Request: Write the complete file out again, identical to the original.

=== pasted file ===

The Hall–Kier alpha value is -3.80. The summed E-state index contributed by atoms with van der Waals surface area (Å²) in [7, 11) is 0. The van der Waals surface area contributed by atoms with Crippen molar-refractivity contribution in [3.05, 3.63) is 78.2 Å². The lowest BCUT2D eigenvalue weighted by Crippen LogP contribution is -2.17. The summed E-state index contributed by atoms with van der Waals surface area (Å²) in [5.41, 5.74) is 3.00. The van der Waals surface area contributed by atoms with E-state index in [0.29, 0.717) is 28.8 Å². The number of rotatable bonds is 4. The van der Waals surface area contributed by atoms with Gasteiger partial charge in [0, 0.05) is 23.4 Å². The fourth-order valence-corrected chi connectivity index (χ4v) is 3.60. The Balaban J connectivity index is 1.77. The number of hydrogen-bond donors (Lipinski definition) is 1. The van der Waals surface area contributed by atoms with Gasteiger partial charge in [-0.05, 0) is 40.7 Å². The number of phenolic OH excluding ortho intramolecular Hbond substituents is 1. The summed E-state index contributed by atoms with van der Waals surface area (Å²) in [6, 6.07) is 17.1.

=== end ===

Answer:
The Hall–Kier alpha value is -3.80. The summed E-state index contributed by atoms with van der Waals surface area (Å²) in [7, 11) is 0. The van der Waals surface area contributed by atoms with Crippen molar-refractivity contribution in [3.05, 3.63) is 78.2 Å². The lowest BCUT2D eigenvalue weighted by Crippen LogP contribution is -2.17. The summed E-state index contributed by atoms with van der Waals surface area (Å²) in [5.41, 5.74) is 3.00. The van der Waals surface area contributed by atoms with E-state index in [0.29, 0.717) is 28.8 Å². The number of rotatable bonds is 4. The van der Waals surface area contributed by atoms with Gasteiger partial charge in [0, 0.05) is 23.4 Å². The fourth-order valence-corrected chi connectivity index (χ4v) is 3.60. The Balaban J connectivity index is 1.77. The number of hydrogen-bond donors (Lipinski definition) is 1. The van der Waals surface area contributed by atoms with Gasteiger partial charge in [-0.05, 0) is 40.7 Å². The number of phenolic OH excluding ortho intramolecular Hbond substituents is 1. The summed E-state index contributed by atoms with van der Waals surface area (Å²) in [6, 6.07) is 17.1.